After the cat was safely back with its owner, the hare (who was always a bit tired after a big output of magic) lay down in the sun. He had just stretched out when he heard that tinkling sound again.

This time he was on a clear bit of ground and it was broad daylight, so he could see much better. He snapped his head toward the sound, and suddenly he saw what was making it.

A pathetic little colorless flower was shaking its bells.

The hare hopped up to it.

“Hallo, Flower,” he said.

The flower had never been spoken to before. Its bells stopped ringing, and it seemed to shrink down toward the ground.

“What’s your Latin name?” asked the hare politely and importantly. He loved the long names of plants and showed off with them.

“Haven’t got one,” whispered the flower.

“Your common-or-garden name, then,” said the hare kindly.

The flower shook its bells sadly.

No name at all?” said the hare, shocked. “But everything has a name!”

“Not me,” whispered the flower. “Nobody’s ever bothered. I’m not in any of the garden centers or catalogs. No one ever picks me. I suppose I’m a nothing-flower.”

“No, you jolly well are not!” exclaimed the hare robustly. “Your bells make the prettiest sound I’ve ever heard! Tell me,” he went on, trying to sound casual, “why were you ringing them just now—and the other night? Were they for me?”

“You did such lovely jumps,” whispered the flower. “And you helped those silly moths. And then, just now. . .”

“Yes?” pressed the hare, who loved to hear himself praised.

“You helped that little cat. You’re always helping,” it went on in its shy, whispering voice.

“I do my best, of course,” said the hare, scratching his ear. “I didn’t think anyone had noticed, particularly.”

“I did,” murmured the flower.

“Well, that’s very nice,” said the hare. “I mean, one likes to be appreciated.”

“What’s that?” asked the flower.

“You know—when people notice what you do and give you a word of praise occasionally.”

The flower was silent. The hare realized, with a jolt, that it had never been appreciated, ever.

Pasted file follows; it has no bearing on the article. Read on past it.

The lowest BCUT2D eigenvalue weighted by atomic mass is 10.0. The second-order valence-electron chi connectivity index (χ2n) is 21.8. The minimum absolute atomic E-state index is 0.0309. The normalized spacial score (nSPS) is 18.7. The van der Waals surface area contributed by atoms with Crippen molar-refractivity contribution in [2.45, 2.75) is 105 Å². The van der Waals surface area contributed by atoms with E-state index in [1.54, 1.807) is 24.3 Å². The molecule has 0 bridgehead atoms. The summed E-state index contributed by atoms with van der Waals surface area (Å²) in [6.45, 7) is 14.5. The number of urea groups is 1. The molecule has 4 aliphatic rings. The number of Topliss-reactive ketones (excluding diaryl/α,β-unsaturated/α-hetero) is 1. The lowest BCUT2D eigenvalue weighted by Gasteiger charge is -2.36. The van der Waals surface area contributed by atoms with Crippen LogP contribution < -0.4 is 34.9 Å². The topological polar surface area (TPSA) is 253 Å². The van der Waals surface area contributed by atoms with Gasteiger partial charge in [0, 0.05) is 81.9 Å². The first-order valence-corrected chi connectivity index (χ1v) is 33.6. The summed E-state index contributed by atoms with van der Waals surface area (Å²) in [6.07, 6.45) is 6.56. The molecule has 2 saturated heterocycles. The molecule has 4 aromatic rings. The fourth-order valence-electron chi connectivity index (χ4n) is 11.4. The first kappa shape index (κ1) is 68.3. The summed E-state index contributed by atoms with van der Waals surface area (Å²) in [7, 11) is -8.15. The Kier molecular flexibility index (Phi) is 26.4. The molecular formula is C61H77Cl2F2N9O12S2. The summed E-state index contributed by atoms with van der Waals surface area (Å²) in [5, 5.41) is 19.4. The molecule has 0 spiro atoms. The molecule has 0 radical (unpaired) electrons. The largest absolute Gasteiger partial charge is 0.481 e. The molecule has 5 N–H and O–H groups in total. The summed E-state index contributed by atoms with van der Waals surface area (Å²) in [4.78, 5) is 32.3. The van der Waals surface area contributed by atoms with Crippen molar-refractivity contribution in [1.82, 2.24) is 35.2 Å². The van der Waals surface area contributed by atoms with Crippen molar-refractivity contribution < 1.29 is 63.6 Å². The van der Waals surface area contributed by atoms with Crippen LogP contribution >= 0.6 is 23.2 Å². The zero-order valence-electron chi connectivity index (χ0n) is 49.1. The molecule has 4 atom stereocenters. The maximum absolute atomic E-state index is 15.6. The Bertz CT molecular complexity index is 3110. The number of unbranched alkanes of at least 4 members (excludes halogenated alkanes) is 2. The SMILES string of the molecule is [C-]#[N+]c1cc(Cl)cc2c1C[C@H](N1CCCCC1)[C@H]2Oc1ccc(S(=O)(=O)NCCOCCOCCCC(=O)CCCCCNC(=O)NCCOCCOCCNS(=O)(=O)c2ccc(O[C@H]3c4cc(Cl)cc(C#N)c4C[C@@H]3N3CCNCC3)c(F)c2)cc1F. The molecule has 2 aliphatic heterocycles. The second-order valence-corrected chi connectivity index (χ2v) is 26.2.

He felt terribly sad suddenly. To go through life never being appreciated—and without even a common-or-garden name!

“Listen,” said the hare suddenly. “I’m going to give you a name.’’

The flower seemed to straighten its stem, and its bells perked up and stood out instead of hanging limply. “Are you?” it said in a louder whisper.

“Yes!” said the hare decisively. “I’m going to name you after me. You are a harebell.”

At this the flower grew much taller. It stood up above many of the grasses now, and—the hare blinked: was he imagining it? —its flowers took on a brighter color. They were definitely blue now.

“Fantastic!” it exclaimed, and then added, “I suppose I couldn’t have a Latin name, too, like other plants?”

“Of course you could!” said the hare, who was full of invention. “Your Latin name is…er…Campanula rotundifolia.” He thought that sounded pretty good, and repeated it with a flourish, “Yes. Campanula rotundifolia.”

“Wow,” said the harebell in a voice shaking with awe. “Is that really me?”

“That’s you,” said the hare firmly.

“What does it mean?”

“‘Campanula’ means bells. ‘Rotund’ means round. ‘Folia’ means leaf. So it means a bell flower with round leaves.”

The harebell shook its bells, which rang out a peal like happy laughter, and turned pink, then white, then blue again.

“See you around, then!” said the hare.

“You bet!” shouted the harebell.